Southgate set to be named England national team coach
England's interim manager Gareth Southgate. right, and Spain's coach Julen Lopetegui give directions to their players during the international friendly soccer match between England and Spain at the Wembley stadium on London, Tuesday, Nov. 15, 2016. (AP Photo/Kirsty Wigglesworth)
Rob Harris, The Associated Press
Published Tuesday, November 29, 2016 3:17PM EST
LONDON -- Gareth Southgate will remain in charge of England's national team.
An English Football Association panel has decided to hire Southgate as Sam Allardyce's permanent successor, people with knowledge of the situation said Tuesday. They spoke on condition of anonymity because they are not authorized to discuss the decision before the FA board ratifies the appointment on Wednesday at the national team's St. George's Park base in central England.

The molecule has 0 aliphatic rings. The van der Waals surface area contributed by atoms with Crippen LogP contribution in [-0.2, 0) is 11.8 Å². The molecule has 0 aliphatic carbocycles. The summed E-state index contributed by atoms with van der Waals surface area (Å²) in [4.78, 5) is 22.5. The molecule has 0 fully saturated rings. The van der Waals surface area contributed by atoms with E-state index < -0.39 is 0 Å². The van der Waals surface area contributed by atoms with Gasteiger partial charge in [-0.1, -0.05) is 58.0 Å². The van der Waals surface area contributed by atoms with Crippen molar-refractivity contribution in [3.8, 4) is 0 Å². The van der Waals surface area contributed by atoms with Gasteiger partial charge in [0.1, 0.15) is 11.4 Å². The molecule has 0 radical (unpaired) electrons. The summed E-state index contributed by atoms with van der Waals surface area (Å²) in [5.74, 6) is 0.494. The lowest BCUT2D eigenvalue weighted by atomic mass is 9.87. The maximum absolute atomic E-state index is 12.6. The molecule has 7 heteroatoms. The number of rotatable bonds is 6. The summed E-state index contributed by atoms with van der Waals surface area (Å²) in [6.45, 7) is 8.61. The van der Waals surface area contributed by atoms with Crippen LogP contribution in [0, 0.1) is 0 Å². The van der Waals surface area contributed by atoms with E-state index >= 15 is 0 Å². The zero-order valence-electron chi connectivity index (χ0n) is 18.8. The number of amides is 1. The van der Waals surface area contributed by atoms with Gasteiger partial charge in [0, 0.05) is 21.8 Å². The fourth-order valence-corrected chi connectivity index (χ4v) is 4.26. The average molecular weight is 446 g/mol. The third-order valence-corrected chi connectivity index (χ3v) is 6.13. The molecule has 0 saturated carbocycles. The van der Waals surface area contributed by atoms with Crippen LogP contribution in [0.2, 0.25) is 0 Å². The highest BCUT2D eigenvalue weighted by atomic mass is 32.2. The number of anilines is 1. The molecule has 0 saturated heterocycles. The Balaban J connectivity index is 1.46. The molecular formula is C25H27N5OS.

Southgate was hastily promoted from the under-21 team in September when Allardyce was forced out after one game over unguarded comments to undercover reporters posing as businessmen. The FA believed that damaged the coach's integrity.
Southgate was unbeaten in his four games as interim coach, winning two World Cup qualifiers (Scotland and Malta), drawing another (Slovenia) and also drawing a friendly with Spain. England leads its 2018 World Cup qualifying group by two points.
Southgate is expected to sign a contract, with a 2018 break clause, through to the 2020 European Championship, which will have the semifinals and final staged at Wembley Stadium.
The 46-year-old Southgate was a defender in the England side that reached the Euro '96 semifinals at Wembley and missed the decisive penalty in the shootout against Germany. The country has only won one title in its history -- the 1966 World Cup on home soil.
Southgate will take over a team still picking up the pieces from a dismal Euro 2016 campaign which saw England humbled by tournament newcomer Iceland in the round of 16. The loss ended Roy Hodgson's tenure as coach.
Although Southgate has spent three years within the FA, he is one of the least experienced first-team managers to be entrusted with one of the most high-profile jobs in world soccer.His only top managerial role with Middlesbrough ended in 2009 after three years.